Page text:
Electron Configurations Help (page 2)
Introduction to Electron Configurations
Electrons play a big role in the way the entire atom gets along with its friends, family, and neighbors. They don’t stick together on a whim. Usually, atoms of an element will only combine with identical atoms or those of other elements in certain ways. Electrons serve as the glue between the nuclei of two or more atoms.
The word electron was coined by G. Johnstone Stoney in 1891. It was used to describe a unit of electrical charge measured in his experiments where an electrical current was sent through various chemical solutions to test its effect.
A chemical bond is the attachment between atoms within a molecule.
The number of bonds an atom can form with other atoms depends upon the number of electrons it can easily share with its neighbors. The more electrons available to be shared, the more readily an atom will bond. In general, atoms combine in the numbers shown in Table 6.1 .
Elements can be placed in rows and columns of the Periodic Table by knowing something about their properties. The numbers at the top of the chart, Roman numerals I–VIII (or alternatively 1–18), are used to identify groups and chemical properties. The element groups usually give the number of electrons in the outermost orbital of the atoms in each column. Remember, these outer electrons are known as valence electrons. For example, the atoms of the elements in column IV have four electrons available to create bonds. Elements in column II have two free electrons in the outermost orbit around the nucleus.
Just as John Newlands overlapped elements around a cylinder and saw repeating patterns of characteristics, so too do elements in each family change in predictable ways. As you look down the columns of the Periodic Table, these characteristics can be compared. Table 6.2 shows the pattern of a few elements from the alkali metal family.
The electron configuration of an atom describes the specific dispersal of electrons among available subshells.
The capacity of an energy level can be found in the following formula:
2 n s
where n is called the principal quantum number and indicates the energy level. In the first energy level, n = 1; the second energy level n = 2; the third energy level n = 3; and so on. Figure 6.1 shows the electrons in these different orbital subshell energy levels.
Electron subshells or orbitals are written with s, p, d, and f as terms for each known energy level. If you were to write the electron configuration of calcium (Ca), with an atomic number of 20, it would look like the following: 1s 2 2s 2 p 6 3s 2 p 6 4s 2 . It has 2 electrons in the 1s subshell, 8 electrons in the 2sp, 8 electrons in the 3sp, and 2 electrons in the 4s subshell. Another way of writing this is that there are 2 electrons in the n = 1 level, 8 electrons in the n = 2 level, 8 electrons in the n = 3 level, and 2 electrons in the n = 4 level.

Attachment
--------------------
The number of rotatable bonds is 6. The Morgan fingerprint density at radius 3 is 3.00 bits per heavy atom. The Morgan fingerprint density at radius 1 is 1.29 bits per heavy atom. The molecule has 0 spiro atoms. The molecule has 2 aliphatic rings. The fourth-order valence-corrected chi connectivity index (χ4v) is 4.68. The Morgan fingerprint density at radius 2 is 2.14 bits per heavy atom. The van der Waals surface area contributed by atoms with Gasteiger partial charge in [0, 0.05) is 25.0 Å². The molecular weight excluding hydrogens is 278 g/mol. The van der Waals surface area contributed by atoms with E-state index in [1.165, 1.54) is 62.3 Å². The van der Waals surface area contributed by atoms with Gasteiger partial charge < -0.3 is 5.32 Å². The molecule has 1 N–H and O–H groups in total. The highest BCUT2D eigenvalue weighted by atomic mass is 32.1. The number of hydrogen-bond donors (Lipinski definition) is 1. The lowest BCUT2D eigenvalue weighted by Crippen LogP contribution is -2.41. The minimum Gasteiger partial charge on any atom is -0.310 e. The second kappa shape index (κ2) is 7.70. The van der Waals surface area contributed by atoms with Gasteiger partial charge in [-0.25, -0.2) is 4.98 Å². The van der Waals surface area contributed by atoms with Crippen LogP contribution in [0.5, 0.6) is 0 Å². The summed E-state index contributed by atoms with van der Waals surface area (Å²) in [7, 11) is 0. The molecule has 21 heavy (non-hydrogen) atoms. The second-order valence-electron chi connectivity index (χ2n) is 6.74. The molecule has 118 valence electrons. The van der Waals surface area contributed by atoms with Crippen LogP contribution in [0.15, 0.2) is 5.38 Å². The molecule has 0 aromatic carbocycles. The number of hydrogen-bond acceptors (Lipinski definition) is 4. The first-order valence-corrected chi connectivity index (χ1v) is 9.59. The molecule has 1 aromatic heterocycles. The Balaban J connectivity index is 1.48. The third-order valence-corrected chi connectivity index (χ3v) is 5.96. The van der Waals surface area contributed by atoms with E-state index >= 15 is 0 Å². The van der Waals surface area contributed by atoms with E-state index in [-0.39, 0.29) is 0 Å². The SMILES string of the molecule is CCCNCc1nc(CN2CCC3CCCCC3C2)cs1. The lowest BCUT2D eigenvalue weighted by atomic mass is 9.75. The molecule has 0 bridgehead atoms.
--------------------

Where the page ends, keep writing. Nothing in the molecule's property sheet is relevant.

The overall capacity of the energy levels then looks like that shown in Table 6.3 .
Orbitals of the s-type are always singular, p-types form orbital sets of 3, d-type orbitals come in sets of 5, and f-type orbitals are written in sets of 7.
The 4s electrons of calcium are found in the outermost orbit to be filled and from this position react with other elements. Valence electrons affect the reactivity of atoms with other elements.
Molecules that share electrons are generally smaller, have lower melting and boiling points, are insoluble in water, and do not conduct electricity. The s and p orbitals of nearby atoms overlap to form a mixed orbital.
A simple example is that of oxygen (O). The atomic number of oxygen is 8. The electron configuration of oxygen is:
1s 2 2s 2 p 4
2 electrons in the 1s subshell, 2 electrons in the 2s subshell, and 4 electrons in the p subshell give a total of 8.
An orbital diagram (shown as circles) is the notation used to show the number of electrons in each subshell. Each subshell is labeled with its subshell notation, s, p, d, or f. An orbital diagram also makes it easy to see the sequence of how subshells are filled. If you use small circles to stand for a subshell, then the orbital diagram can be used to find the orbital configuration of nearly every element. Figure 6.2 shows the order of an orbital filling sequence.
Atoms contain an infinite number of possible electron configurations. The configuration associated with the lowest energy level of the atoms is called the ground state . When an atom’s energy levels go from a lower energy to a higher energy level, the change is sometimes seen as a flash of color or sudden heat.
The Aufbau principle , also called the building-up principle, is used to show an atom’s ground state.
Atoms fill up subshells like eggs in a carton. An atom’s ground state adds electrons in a particular building order.
The standard building order for the description of an atom’s orbital configuration is 1s, 2s, 2p, 3s, 3p, 4s, 3d, 4p, 5s, 4d, 5p, 6s, 4f, 5d, 6p, 7s, and 5f. An example of an atom’s orbital configuration is illustrated in Figure 6.3 for the element magnesium.
The Aufbau principle shows how energy increases in subshells. By filling the lowest energy subshells first, the ground state is built up. As the energy of the atom increases, the number of subshells filled increases.
When the number of electrons in an atom equals the atomic number (the number of protons), then the atom is neutral. Electron configurations are seen in the Periodic Table under the atomic number and element symbol.
The noble gases are in the ground state with the 1s 2 (He) and p orbitals filled (Ne, Ar, and Kr) so they usually have no interest in reacting with anything else. In Figure 6.4 the Periodic Table is shown with the location of the element orbitals.
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